Slaloming down the steep slope on my way back to the car, I could see the dome of the US Navy observatory.  Not bad for an afternoon outing: 3 miles, 900 feet, 1:45, and only 15 minutes’ drive away from home.

 

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Buffalo Park

September 17th, 2011 | Category: animals,Arizona

Buffalo park is a public park in Flagstaff that really shows off the skyline (and my dog Tycho!).

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The Mighty Mole Hunter

August 10th, 2011 | Category: animals,Arizona

My 75-pound dog’s main outdoor preoccupation is hunting 2-oz moles and shrews.  Here you can see him engaged in his favorite activity on the slopes of the San Francisco Peaks where we live in Flagstaff.  We hiked through a birch forest to get to an open area near the Arizona snow bowl.

He is a living roto-tiller, trying to dig all the way to the center of the earth.  The dirt’s a-flyin’:

When he excavates a big enough trench, he thrusts his snout into the mole tunnel, like a giant mosquito biting the earth, inhales a lungful of mole smell, and then sneezes.  Why is it that this creature, with a sense of smell tens of thousands of times more powerful than mine, needs to actually touch the source of an odor with his nose and snort it in as much as possible?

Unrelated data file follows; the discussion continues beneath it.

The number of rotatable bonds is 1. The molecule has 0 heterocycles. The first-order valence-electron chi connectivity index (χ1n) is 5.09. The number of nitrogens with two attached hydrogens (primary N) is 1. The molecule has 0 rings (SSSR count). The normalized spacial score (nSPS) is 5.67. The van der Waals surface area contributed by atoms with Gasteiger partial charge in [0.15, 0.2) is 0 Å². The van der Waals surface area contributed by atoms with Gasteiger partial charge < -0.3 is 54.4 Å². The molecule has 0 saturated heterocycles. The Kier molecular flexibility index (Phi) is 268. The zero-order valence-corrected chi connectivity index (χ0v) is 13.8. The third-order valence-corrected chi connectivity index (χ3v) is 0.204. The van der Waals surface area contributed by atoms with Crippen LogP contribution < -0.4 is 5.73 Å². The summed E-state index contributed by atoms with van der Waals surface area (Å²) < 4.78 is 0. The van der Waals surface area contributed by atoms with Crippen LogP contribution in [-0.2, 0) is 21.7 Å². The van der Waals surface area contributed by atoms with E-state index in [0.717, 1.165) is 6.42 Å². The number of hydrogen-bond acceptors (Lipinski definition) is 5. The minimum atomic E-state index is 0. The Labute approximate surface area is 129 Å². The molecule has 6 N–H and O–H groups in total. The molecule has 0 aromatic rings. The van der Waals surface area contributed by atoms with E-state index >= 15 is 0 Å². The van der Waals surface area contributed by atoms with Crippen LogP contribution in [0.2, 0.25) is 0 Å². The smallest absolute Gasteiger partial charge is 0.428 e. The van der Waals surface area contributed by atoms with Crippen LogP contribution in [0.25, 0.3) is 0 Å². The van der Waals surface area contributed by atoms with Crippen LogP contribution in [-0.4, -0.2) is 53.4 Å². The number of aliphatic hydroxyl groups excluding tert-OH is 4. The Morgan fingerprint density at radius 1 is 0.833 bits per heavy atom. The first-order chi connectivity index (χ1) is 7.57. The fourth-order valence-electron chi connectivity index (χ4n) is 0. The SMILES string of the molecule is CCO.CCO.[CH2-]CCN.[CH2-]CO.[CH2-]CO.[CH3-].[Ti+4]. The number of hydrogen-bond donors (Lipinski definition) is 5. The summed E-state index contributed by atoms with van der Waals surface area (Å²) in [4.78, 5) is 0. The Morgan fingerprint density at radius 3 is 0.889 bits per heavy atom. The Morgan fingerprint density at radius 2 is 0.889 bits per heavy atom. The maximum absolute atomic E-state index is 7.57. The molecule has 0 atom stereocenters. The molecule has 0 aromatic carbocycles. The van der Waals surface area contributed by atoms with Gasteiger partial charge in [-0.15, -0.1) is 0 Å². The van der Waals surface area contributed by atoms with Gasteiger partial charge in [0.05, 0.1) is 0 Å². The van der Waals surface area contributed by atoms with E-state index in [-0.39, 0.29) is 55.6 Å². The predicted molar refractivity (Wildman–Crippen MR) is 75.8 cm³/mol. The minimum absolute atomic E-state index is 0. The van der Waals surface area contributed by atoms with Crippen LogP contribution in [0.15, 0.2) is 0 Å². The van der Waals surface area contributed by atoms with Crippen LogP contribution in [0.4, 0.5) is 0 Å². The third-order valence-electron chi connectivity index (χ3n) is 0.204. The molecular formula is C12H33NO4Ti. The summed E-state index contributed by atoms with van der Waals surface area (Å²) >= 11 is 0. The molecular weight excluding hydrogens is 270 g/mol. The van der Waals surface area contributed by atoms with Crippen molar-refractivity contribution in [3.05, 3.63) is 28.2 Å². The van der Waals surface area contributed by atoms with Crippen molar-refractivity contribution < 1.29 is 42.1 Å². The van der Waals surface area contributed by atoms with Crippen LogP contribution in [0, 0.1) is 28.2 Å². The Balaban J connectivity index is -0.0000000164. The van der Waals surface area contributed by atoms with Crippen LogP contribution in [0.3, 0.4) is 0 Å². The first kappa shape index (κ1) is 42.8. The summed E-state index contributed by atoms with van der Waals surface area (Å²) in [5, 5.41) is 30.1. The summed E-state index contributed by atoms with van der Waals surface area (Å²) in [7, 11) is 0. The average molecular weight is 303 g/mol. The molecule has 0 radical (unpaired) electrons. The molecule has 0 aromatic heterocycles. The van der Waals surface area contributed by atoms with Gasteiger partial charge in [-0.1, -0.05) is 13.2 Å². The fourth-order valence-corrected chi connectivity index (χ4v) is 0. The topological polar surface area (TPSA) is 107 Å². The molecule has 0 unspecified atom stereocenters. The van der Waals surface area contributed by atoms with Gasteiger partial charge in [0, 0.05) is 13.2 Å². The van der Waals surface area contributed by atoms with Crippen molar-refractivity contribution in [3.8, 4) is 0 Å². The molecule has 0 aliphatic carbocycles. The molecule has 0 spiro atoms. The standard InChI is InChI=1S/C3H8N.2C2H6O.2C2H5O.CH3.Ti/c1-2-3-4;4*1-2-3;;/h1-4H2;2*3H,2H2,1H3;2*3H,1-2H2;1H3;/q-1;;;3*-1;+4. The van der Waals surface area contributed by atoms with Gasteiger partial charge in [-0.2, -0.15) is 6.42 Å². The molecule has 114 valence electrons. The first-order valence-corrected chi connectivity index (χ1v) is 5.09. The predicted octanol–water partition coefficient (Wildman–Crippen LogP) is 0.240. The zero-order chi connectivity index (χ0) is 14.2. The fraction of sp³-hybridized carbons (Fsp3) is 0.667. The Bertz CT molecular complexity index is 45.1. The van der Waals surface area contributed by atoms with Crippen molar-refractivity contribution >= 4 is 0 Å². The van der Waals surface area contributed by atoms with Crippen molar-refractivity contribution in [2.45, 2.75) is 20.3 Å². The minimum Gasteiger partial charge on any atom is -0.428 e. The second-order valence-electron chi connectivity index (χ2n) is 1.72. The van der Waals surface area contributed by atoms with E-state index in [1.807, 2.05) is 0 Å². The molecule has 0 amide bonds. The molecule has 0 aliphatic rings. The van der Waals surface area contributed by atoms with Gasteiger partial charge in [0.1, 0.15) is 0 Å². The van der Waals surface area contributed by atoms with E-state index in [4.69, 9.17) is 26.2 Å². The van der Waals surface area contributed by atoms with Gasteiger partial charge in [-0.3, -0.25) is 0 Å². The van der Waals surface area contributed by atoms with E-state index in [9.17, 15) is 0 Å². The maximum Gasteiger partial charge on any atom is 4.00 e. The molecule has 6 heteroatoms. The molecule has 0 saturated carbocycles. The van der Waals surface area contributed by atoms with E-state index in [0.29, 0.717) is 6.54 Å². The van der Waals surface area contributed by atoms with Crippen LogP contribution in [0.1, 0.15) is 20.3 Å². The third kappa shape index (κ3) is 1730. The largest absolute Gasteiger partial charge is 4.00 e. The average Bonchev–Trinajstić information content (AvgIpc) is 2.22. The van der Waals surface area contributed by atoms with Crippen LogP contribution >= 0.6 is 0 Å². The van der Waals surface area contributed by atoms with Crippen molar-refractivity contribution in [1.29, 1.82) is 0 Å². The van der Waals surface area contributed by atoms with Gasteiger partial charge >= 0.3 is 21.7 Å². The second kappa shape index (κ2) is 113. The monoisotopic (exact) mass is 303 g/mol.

Here we have one happy, and dirty, dog (the two are often connected).

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Another day, another fire…

August 08th, 2011 | Category: Arizona

I took these photos a few weeks ago, when I realized that something was on fire… I have to admit, it smells good when this happens, like the world’s best pine air freshener.  This was just a small one, extinguished in a day or two.

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A Pleasant Surprise

August 04th, 2011 | Category: Arizona

While at the Weatherford trailhead, I took a look at the info posted there and saw… my name ( at lower left)! Pretty cool! This photo has been one of the most popular things I’ve ever blogged.

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A standard walk in Flagstaff

July 24th, 2011 | Category: Arizona

Neat things seen today.

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The Hochderffer hills

March 31st, 2011 | Category: Arizona

These hills sound like they should be wearing lederhosen.  They’re a group of cinder cones in the north west corner of the Kachina Peaks Wilderness, which contains the highest mountain in Arizona – a 12,600′ collection of volcanic ridges collectively named the San Francisco peaks.  The SF peaks eclipse everything else at first glance, but the region is pockmarked with hundreds of volcanoes which afford varying degrees of climbing difficulty and wonderful views.  Recently I decided to go into the Hochderffer hills, just because I could, and they have a great name.  Here are some pictures.  In some of them (where the road points to the horizon)  you can just make out the north rim of the Grand Canyon, about 90 miles away.

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A visit to Wupatki and Sunset Crater

March 31st, 2011 | Category: Arizona,Travel